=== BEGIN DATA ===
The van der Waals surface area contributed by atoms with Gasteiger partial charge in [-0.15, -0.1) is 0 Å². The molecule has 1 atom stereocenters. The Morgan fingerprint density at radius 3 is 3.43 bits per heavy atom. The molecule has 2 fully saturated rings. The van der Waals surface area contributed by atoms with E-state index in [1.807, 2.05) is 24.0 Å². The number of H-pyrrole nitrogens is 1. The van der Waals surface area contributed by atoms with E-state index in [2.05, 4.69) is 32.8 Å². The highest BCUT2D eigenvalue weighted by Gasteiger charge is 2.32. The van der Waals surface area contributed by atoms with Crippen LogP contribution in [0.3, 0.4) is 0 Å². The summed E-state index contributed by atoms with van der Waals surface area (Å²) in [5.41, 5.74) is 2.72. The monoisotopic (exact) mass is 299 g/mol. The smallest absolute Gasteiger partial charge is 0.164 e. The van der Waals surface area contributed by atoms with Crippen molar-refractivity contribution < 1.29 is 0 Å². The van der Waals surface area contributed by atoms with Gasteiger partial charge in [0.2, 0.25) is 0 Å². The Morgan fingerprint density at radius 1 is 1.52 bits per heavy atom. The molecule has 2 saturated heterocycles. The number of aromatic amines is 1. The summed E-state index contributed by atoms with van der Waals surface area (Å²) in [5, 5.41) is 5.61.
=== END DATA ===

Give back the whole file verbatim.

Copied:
The van der Waals surface area contributed by atoms with Gasteiger partial charge in [-0.15, -0.1) is 0 Å². The molecule has 1 atom stereocenters. The Morgan fingerprint density at radius 3 is 3.43 bits per heavy atom. The molecule has 2 fully saturated rings. The van der Waals surface area contributed by atoms with E-state index in [1.807, 2.05) is 24.0 Å². The number of H-pyrrole nitrogens is 1. The van der Waals surface area contributed by atoms with E-state index in [2.05, 4.69) is 32.8 Å². The highest BCUT2D eigenvalue weighted by Gasteiger charge is 2.32. The van der Waals surface area contributed by atoms with Crippen LogP contribution in [0.3, 0.4) is 0 Å². The summed E-state index contributed by atoms with van der Waals surface area (Å²) in [5.41, 5.74) is 2.72. The monoisotopic (exact) mass is 299 g/mol. The smallest absolute Gasteiger partial charge is 0.164 e. The van der Waals surface area contributed by atoms with Crippen molar-refractivity contribution < 1.29 is 0 Å². The van der Waals surface area contributed by atoms with Gasteiger partial charge in [0.2, 0.25) is 0 Å². The Morgan fingerprint density at radius 1 is 1.52 bits per heavy atom. The molecule has 2 saturated heterocycles. The number of aromatic amines is 1. The summed E-state index contributed by atoms with van der Waals surface area (Å²) in [5, 5.41) is 5.61.